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Community updates: Monday, July 27

Grand Rapids Public Schools starting school year online-only for first nine weeks; Grand Rapids Community College extends fall tuition due date, reduces parking fees to help students during pandemic; and more.
Grand Rapids Public Schools made the decision to start the school year in virtual form after receiving stakeholder feedback.

Grand Rapids Public Schools made the decision to start the school year in virtual form after receiving stakeholder feedback. /Steven Depolo

Grand Rapids Public Schools starting school year online-only for first nine weeks

Grand Rapids Public Schools’ (GRPS) Superintendent, Leadriane Roby, announced on Monday that the school district plans to start the 2020-21 school year online-only for the first nine weeks.

The online-only format, also known as distance learning, will remain in place for the first marking period which goes until October 21. Between the school year’s August 25 start and the October date, the district will assess its decision and prepare for a potential in-person or hybrid return to school.

“We said that the health, safety, and well being of our students and staff would be our top priority in decision making,” Roby said in a Monday letter to parents, guardians, and staff. “I believe starting with distance learning is the safest approach to the start of school.”

GRPS made the decision to start the school year in virtual form after receiving stakeholder feedback, which included a majority of parents and guardians saying distance learning was their most preferred option in a July survey.

Distance learning was one of three options developed by GRPS for the fall, after Gov. Whitmer issued her Return to School Roadmap and June 30 executive order providing structure for Michigan schools’ return. The other two options were 100% in-person learning, and a hybrid of in-person and distance learning.

The district is recommending an increase in the amount of “synchronous teaching” at the elementary and secondary levels for the online format, which means teacher-led learning being done in real-time. Further details are being worked out in collaboration with GRPS’ teachers’ union, which will be presented on August 5.

In order to further strengthen and improve our distance learning, we will be launching one-to-one devices for all GRPS students,” said Roby. “We will also be providing resources to ensure all students have reliable internet access.”

Distance learning plans also include support and material packets for students with special needs, when online learning isn’t the best option for them. Other plans are the continuing of athletics in accordance with Whitmer’s executive order and MHSAA guidelines, and the continued providing of nutrition services.

Please stay tuned for additional details that we will be sharing over the next few weeks,” Roby added.

A Monday video of Roby sharing current details on fall school plans is available on GRPS’ YouTube page, in both English and Spanish. GRPS’ weekly updates on the developing plans are available on its website.


Grand Rapids Community College pushes back fall tuition due date, reduces parking fees to help students during pandemic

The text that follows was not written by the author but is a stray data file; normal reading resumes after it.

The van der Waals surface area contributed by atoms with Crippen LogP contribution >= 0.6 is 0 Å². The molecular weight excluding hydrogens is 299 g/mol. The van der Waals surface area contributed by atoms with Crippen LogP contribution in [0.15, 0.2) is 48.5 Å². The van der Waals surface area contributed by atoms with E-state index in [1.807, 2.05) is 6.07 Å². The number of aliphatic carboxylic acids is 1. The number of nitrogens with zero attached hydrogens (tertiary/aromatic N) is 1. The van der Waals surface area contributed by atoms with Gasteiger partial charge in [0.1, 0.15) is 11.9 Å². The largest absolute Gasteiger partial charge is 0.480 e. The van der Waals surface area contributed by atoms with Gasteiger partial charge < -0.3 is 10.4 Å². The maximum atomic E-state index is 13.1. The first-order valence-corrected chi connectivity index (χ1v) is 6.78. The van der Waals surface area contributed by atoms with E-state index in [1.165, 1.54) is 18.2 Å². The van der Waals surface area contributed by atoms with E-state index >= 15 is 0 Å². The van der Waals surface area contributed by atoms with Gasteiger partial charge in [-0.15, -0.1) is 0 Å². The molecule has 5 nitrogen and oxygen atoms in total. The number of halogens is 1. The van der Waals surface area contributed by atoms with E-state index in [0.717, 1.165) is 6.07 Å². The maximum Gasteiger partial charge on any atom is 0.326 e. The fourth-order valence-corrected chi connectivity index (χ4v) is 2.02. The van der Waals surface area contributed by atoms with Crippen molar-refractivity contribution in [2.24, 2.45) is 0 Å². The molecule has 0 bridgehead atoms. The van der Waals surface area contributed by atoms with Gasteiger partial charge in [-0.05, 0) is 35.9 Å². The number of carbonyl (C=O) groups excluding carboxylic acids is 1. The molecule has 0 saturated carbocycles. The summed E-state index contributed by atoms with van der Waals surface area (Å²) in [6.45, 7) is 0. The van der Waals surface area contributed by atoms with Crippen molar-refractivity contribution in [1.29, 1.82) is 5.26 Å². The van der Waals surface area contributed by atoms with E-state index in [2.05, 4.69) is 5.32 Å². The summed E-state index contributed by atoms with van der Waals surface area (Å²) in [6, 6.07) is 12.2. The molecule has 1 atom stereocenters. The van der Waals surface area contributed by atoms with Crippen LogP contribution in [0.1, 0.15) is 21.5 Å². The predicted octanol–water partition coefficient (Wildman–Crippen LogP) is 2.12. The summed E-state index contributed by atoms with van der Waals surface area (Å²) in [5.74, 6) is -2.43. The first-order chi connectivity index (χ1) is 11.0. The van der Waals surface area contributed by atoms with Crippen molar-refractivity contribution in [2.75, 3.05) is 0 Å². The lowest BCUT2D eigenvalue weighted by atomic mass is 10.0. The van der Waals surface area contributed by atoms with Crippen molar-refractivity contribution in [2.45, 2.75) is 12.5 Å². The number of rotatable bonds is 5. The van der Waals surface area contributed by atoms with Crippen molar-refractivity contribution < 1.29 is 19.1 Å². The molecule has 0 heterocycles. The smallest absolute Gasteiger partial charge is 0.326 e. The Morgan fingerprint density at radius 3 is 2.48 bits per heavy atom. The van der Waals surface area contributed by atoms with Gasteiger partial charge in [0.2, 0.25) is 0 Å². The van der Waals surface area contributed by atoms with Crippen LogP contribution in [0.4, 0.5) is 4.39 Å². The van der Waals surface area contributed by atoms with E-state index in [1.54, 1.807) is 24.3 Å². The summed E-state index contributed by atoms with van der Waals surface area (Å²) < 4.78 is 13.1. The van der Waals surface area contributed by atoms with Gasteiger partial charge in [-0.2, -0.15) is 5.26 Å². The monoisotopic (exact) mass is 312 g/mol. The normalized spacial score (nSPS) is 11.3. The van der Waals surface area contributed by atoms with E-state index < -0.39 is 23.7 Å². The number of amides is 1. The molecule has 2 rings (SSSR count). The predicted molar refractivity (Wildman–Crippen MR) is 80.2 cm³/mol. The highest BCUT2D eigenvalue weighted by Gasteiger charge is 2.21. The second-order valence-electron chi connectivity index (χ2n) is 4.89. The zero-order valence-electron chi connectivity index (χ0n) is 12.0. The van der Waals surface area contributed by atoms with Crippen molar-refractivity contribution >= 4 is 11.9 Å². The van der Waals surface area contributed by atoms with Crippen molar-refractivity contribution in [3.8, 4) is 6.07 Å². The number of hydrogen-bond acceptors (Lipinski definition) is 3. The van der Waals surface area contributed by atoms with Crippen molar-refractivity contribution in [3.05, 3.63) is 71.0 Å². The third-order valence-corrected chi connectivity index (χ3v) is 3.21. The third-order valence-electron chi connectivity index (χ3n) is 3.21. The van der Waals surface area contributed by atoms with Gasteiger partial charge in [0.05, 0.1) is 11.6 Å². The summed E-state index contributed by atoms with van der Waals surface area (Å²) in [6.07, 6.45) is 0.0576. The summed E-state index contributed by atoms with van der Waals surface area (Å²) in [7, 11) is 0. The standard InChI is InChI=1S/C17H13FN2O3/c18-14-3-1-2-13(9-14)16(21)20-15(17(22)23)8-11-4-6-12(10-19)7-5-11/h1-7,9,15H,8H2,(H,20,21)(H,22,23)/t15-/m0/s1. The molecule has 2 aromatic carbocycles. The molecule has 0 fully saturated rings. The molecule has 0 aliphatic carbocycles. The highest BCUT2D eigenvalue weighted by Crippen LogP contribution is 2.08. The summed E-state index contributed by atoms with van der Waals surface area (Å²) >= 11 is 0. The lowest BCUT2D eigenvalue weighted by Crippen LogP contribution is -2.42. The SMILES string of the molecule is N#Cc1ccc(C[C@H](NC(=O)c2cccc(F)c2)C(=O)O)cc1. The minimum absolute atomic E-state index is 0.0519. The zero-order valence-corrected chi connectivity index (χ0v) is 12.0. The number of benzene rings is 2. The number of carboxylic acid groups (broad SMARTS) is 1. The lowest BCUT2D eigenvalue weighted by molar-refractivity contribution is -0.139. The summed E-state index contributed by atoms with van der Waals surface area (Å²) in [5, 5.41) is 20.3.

To help students financially recovering from the pandemic, Grand Rapids Community College (GRCC) announced changes on Friday and Monday that include an extension of its fall tuition due date and a reduction in its parking fees.

The first fall tuition payment isn’t due until August 12 – pushed back from August 5. The change allows students more time to sign up for fall classes without a down payment. Students also can take advantage of a plan to spread tuition and fees over multiple payments.

Many students lost jobs or faced significantly fewer hours during the crisis,” said Tina Hoxie, GRCC’s Associate Provost and Dean of Students Affairs. “We don’t want these challenges to force them to postpone their education, especially when they can gain skills or credentials that can help them gain new jobs.”

For GRCC’s parking fee structure, students now only have to pay $3.50 once a day, saving them money and making it easier to get to classes and services at the college’s two downtown campuses. Previously, students were charged $3.50 each time they entered a lot.

This is one more step GRCC is taking to reduce costs for students, making an education more affordable and accessible,” GRCC’s Vice President for Finance and Administration, Lisa Freiburger, said.

Earlier this month, GRCC announced its plans to offer a mix of online and in-person learning options for students returning August 31, with no update yet on an official decision. In June, the college announced its waiving of online class fees during the full 2020-21 school year.

Updates on GRCC’s fall semester plans will be available on its website.


City of Grand Rapids’ oversight and public accountability office seeking feedback on draft plan to improve policing

The City of Grand RapidsOffice of Oversight and Public Accountability (OPA) is ready for more community feedback.

After announcing its draft strategic plan for improved policing in Grand Rapids on July 21, its feedback form is now live, the City of Grand Rapids shared in a Monday Facebook post.

Through virtual strategic engagement, your input will help OPA create a plan that increases accountability and transparency of all of our public safety operations,” the City of Grand Rapids said. “Please help us elevate resident voices by providing your feedback today.”

The OPA was created in August 2019 to serve as the liaison between the city’s public safety, including the Grand Rapids Police Department, and community. Details about the OPA’s police reform efforts and draft strategic plan are available in its July 21 update available on the City of Grand Rapids’ website.


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